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Version 2. F1000Res. 2017 Aug 16 [revised 2017 Sep 14];6:1489. doi: 10.12688/f1000research.12268.2. eCollection 2017.

Professional medical writing support and the reporting quality of randomized controlled trial abstracts among high-impact general medical journals.

Author information

1
PAREXEL International, Hackensack, NJ, 07601, USA.
2
Department of Archaeology and Anthropology, University of Bristol, Bristol, BS8 1TH, UK.
3
Department of Medicine, Uniformed Services University, Bethesda, MD, 20814, USA.
4
School of Medicine, Pharmacy and Health, Durham University, Stockton on Tees, TS17 6BH, UK.
5
Research Evaluation Unit, Oxford PharmaGenesis Ltd, Oxford, OX13 5QJ, UK.
6
Oxford Brookes University, Oxford, OX3 0BP, UK.
7
Ipsen Pharma, Abingdon, OX14 4RL, UK.

Abstract

Background: In articles reporting randomized controlled trials, professional medical writing support is associated with increased adherence to Consolidated Standards of Reporting Trials (CONSORT). We set out to determine whether professional medical writing support was also associated with improved adherence to CONSORT for Abstracts. Methods: Using data from a previously published cross-sectional study of 463 articles reporting randomized controlled trials published between 2011 and 2014 in five top medical journals, we determined the association between professional medical writing support and CONSORT for Abstracts items using a Wilcoxon rank-sum test. Results: The mean proportion of adherence to CONSORT for Abstracts items reported was similar with and without professional medical writing support (64.3% vs 66.5%, respectively; p=0.30). Professional medical writing support was associated with lower adherence to reporting study setting (relative risk [RR]; 0.40; 95% confidence interval [CI], 0.23-0.70), and higher adherence to disclosing harms/side effects (RR 2.04; 95% CI, 1.37-3.03) and funding source (RR 1.75; 95% CI, 1.18-2.60). Conclusions: Although professional medical writing support was not associated with increased overall adherence to CONSORT for Abstracts, important aspects were improved with professional medical writing support, including reporting of adverse events and funding source. This study identifies areas to consider for improvement.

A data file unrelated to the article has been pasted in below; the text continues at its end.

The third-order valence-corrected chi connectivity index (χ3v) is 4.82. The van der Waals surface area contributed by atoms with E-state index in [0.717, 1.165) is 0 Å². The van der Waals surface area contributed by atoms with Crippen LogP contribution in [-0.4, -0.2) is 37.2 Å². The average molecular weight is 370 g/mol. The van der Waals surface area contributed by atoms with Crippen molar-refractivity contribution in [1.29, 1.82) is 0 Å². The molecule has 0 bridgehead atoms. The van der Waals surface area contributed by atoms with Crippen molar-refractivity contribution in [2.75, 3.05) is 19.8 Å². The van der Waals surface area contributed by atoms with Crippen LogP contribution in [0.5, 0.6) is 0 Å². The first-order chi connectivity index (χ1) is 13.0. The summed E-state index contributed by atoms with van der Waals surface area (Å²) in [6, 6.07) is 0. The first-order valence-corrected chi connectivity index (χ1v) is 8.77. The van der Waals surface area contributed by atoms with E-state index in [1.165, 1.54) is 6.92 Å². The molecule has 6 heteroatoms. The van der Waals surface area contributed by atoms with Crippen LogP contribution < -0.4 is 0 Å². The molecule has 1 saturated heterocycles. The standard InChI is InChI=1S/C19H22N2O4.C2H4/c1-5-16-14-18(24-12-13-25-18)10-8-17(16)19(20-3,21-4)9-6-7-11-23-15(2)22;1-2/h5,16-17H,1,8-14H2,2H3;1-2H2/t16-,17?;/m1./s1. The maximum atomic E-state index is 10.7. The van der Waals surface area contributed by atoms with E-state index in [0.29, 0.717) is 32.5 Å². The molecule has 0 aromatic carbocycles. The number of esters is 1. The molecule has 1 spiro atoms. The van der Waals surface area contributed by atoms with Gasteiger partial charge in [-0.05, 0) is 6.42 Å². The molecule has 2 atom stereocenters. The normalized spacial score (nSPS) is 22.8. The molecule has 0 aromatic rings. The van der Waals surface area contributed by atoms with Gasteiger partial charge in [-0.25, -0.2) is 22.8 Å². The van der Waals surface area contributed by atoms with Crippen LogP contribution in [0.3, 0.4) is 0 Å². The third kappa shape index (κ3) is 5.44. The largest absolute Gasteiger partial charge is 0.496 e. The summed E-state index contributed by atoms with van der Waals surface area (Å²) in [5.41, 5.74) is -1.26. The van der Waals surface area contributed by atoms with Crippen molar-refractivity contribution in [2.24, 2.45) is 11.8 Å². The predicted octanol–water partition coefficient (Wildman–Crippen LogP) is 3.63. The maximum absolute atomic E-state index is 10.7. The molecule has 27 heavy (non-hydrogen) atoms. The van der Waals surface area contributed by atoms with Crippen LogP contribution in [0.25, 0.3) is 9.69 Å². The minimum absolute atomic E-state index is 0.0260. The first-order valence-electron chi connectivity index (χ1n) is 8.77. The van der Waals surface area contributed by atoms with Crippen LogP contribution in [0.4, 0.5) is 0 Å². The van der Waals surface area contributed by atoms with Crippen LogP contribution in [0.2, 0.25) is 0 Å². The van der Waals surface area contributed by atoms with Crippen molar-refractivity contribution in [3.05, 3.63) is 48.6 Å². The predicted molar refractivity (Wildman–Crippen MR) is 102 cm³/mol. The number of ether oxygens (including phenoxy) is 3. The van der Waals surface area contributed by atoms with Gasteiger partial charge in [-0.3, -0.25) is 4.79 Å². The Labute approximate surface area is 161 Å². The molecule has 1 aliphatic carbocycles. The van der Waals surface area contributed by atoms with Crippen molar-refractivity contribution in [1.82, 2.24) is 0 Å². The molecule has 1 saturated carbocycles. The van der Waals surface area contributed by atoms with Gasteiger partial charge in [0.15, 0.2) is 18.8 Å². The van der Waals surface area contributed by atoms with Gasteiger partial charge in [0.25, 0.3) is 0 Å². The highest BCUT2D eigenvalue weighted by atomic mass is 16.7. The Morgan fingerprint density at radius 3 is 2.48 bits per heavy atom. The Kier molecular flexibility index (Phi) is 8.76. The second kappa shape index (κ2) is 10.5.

KEYWORDS:

CONSORT guidelines; abstracts; adherence; adverse events; funding source; medical writing; randomized controlled trials

Conflict of interest statement

Competing interests: Mills I is an employee of PAREXEL International. Sheard C, Hays M, and Douglas K have no disclosures to report. Gattrell WT is an employee of Ipsen Biopharma. Winchester CC is an employee and Director of Oxford PharmaGenesis Ltd, and a Director and shareholder of Oxford PharmaGenesis Holdings Ltd.

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